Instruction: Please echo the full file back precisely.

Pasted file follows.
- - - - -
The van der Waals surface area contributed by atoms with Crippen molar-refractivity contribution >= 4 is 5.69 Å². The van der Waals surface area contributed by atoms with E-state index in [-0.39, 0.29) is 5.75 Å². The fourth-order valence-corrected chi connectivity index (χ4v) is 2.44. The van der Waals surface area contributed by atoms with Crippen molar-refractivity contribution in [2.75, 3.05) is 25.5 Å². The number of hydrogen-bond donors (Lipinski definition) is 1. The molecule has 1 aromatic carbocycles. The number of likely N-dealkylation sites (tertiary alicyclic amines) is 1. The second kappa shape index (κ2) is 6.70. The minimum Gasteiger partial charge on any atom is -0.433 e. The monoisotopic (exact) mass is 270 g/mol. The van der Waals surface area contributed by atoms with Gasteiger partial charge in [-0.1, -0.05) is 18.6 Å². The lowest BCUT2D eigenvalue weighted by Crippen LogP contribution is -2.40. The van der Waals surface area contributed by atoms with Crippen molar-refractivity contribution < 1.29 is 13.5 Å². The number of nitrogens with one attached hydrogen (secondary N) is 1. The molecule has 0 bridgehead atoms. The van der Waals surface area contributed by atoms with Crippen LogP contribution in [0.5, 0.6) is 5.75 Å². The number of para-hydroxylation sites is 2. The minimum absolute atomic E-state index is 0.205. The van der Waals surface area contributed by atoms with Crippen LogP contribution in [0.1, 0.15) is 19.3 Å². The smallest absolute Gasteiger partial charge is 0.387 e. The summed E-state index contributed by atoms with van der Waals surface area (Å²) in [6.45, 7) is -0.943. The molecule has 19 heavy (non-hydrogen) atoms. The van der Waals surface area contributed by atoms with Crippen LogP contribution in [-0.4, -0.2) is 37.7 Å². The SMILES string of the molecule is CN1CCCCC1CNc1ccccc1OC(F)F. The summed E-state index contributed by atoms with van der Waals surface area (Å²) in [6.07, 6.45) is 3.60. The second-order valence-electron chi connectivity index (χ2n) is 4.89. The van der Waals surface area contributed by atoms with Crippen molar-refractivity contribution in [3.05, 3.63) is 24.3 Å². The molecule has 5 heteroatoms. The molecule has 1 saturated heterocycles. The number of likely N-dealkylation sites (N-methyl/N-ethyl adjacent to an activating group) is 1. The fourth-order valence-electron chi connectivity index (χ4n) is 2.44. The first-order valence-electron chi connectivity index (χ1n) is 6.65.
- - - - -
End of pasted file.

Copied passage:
The van der Waals surface area contributed by atoms with Crippen molar-refractivity contribution >= 4 is 5.69 Å². The van der Waals surface area contributed by atoms with E-state index in [-0.39, 0.29) is 5.75 Å². The fourth-order valence-corrected chi connectivity index (χ4v) is 2.44. The van der Waals surface area contributed by atoms with Crippen molar-refractivity contribution in [2.75, 3.05) is 25.5 Å². The number of hydrogen-bond donors (Lipinski definition) is 1. The molecule has 1 aromatic carbocycles. The number of likely N-dealkylation sites (tertiary alicyclic amines) is 1. The second kappa shape index (κ2) is 6.70. The minimum Gasteiger partial charge on any atom is -0.433 e. The monoisotopic (exact) mass is 270 g/mol. The van der Waals surface area contributed by atoms with Gasteiger partial charge in [-0.1, -0.05) is 18.6 Å². The lowest BCUT2D eigenvalue weighted by Crippen LogP contribution is -2.40. The van der Waals surface area contributed by atoms with Crippen molar-refractivity contribution < 1.29 is 13.5 Å². The number of nitrogens with one attached hydrogen (secondary N) is 1. The molecule has 0 bridgehead atoms. The van der Waals surface area contributed by atoms with Crippen LogP contribution in [0.5, 0.6) is 5.75 Å². The number of para-hydroxylation sites is 2. The minimum absolute atomic E-state index is 0.205. The van der Waals surface area contributed by atoms with Crippen LogP contribution in [0.1, 0.15) is 19.3 Å². The smallest absolute Gasteiger partial charge is 0.387 e. The summed E-state index contributed by atoms with van der Waals surface area (Å²) in [6.45, 7) is -0.943. The molecule has 19 heavy (non-hydrogen) atoms. The van der Waals surface area contributed by atoms with Crippen LogP contribution in [-0.4, -0.2) is 37.7 Å². The SMILES string of the molecule is CN1CCCCC1CNc1ccccc1OC(F)F. The summed E-state index contributed by atoms with van der Waals surface area (Å²) in [6.07, 6.45) is 3.60. The second-order valence-electron chi connectivity index (χ2n) is 4.89. The van der Waals surface area contributed by atoms with Crippen molar-refractivity contribution in [3.05, 3.63) is 24.3 Å². The molecule has 5 heteroatoms. The molecule has 1 saturated heterocycles. The number of likely N-dealkylation sites (N-methyl/N-ethyl adjacent to an activating group) is 1. The fourth-order valence-electron chi connectivity index (χ4n) is 2.44. The first-order valence-electron chi connectivity index (χ1n) is 6.65.